— Jinil Lee, Korea Securities Depository (KSD)

By September 2020, international regulators will require any entity with more than $50 billion in notional non-cleared over-the-counter derivatives exposure to post collateral by exchanging daily margin, and Korean regulators are making similar demands. An “expected shortage of eligible collateral and necessity of reusing collateral has become a critical issue,” says Jinil Lee, team head of stock lending and borrowing at the securities financing department in the Korea Securities Depository (KSD). “It would be premature to judge whether Korean securities could be HQLA or not” under the rules, he notes, “but we are expecting that KTBs can be used as global eligible collateral.”


Lending in the local fixed-income market also has been growing rapidly, thanks to rising demand for Korean Treasury bonds (KTBs). Currently, Park says, roughly 10% of the overall financing flows in KTBs are for securities lending purposes, while the rest is from local investment banks and a growing group of onshore hedge funds seeking to raise short-term cash by pledging KTBs as collateral. Roughly 3.3% of the available Korean government bonds were loaned out as of September, according to IHS Markit.


Triparty Talks


Last year, BNY Mellon won a mandate from the National Pension Service of Korea, the world’s third largest pension fund, to become global custodian for its non-domestic fixed-income portfolio. The NPS said last October that it would stop lending its local stock portfolio to other institutional investors.


But one of the inhibitors to growth in Korea historically has been frictions with activities that involve a third-party middleman in the so-called “triparty” market, where collateral changes hands via an intermediary. That meant BNY Mellon—a dominant triparty provider and, according to IHS Markit data* the largest agent lender by global loan balances—couldn’t pledge Korean government bonds or receive them on triparty trades.

Rising Korean equity lending balances and fees

Today, all that is changing. With industry input, the KSD has revitalized a 2017 program for fixed-income collateral, including Korean government bonds, to be reused on repurchase agreements or “repos,” stock loans and derivatives. Before the launch of this securities lending and borrowing service known as “Collateral SLB,” there was no ability to reuse Korean collateral because it was pledged into a client’s segregated account and held there. The changes have seen firms including BNY Mellon working with the KSD to build the ability for clients to use and re-use KTBs—not just Korean equities—as collateral in the triparty system.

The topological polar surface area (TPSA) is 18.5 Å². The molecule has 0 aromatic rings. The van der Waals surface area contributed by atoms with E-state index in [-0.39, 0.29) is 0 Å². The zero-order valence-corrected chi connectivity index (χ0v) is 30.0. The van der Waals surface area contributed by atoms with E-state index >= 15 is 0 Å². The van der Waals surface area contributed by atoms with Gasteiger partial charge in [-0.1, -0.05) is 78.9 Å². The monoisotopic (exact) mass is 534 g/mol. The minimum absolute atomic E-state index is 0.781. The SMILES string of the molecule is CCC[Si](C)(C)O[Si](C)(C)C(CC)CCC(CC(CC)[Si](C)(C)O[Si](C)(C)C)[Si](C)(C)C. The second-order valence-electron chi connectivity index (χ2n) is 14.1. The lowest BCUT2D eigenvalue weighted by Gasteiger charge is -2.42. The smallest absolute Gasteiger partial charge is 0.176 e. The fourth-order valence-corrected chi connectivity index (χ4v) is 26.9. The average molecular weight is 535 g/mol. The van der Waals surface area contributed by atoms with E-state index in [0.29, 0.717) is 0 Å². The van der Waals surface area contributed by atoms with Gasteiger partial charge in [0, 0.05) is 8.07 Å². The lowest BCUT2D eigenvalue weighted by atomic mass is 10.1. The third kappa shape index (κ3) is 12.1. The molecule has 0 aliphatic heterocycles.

“A known gap exists in the market and we are trying to solve for it,” says Natalie Wallder, head of BNY Mellon’s Asia collateral program.


Step one involved simplifying the way events of default are handled and reported in Korea. Currently, when a company defaults on its financial obligations, Korean financial regulators must approve the default before the trade can be worked out.


Under the new program, instead of going to the regulator for approval to terminate the trade early, the non-defaulting party can go to the KSD and ask to take control of the collateral. Removing that step of seeking regulatory approval and creating more certainty means that the assets used as collateral in Korean securities lending, including Korean government bonds, are now much more attractive to borrowers and lenders and their brokers.

“A known gap exists in the market and we are trying to solve for it.”

— Natalie Wallder, BNY Mellon

Step two will enable collateral providers and receivers to start using KTBs as collateral in triparty transactions. Those firms sitting on Korean assets without the ability to generate returns by lending them out have run less efficient businesses and racked up extra custody fees, but mobilizing them should present fresh opportunities because Korean securities would be able to move freely in global collateral systems.


There is already demand from securities dealers for KTB collateral, says Park of Jefferies, because more foreign international investors—including fixed-income hedge funds—want to own them.


“Over the past one to two years, the inquiries about using KTBs as collateral have been increasing as international players have much more KTB volume these days,” says Lee at the KSD.


Katy Burne is Editor of Aerial View Magazine in New York.


Questions or Comments?


Write to Paul.Solway@bnymellon.com in BNY Mellon Markets, Hyeng.Kim@bnymellon.com in Global Client Management, or reach out to your usual relationship manager.



*Year to date through Nov. 12, 2019: IHS Markit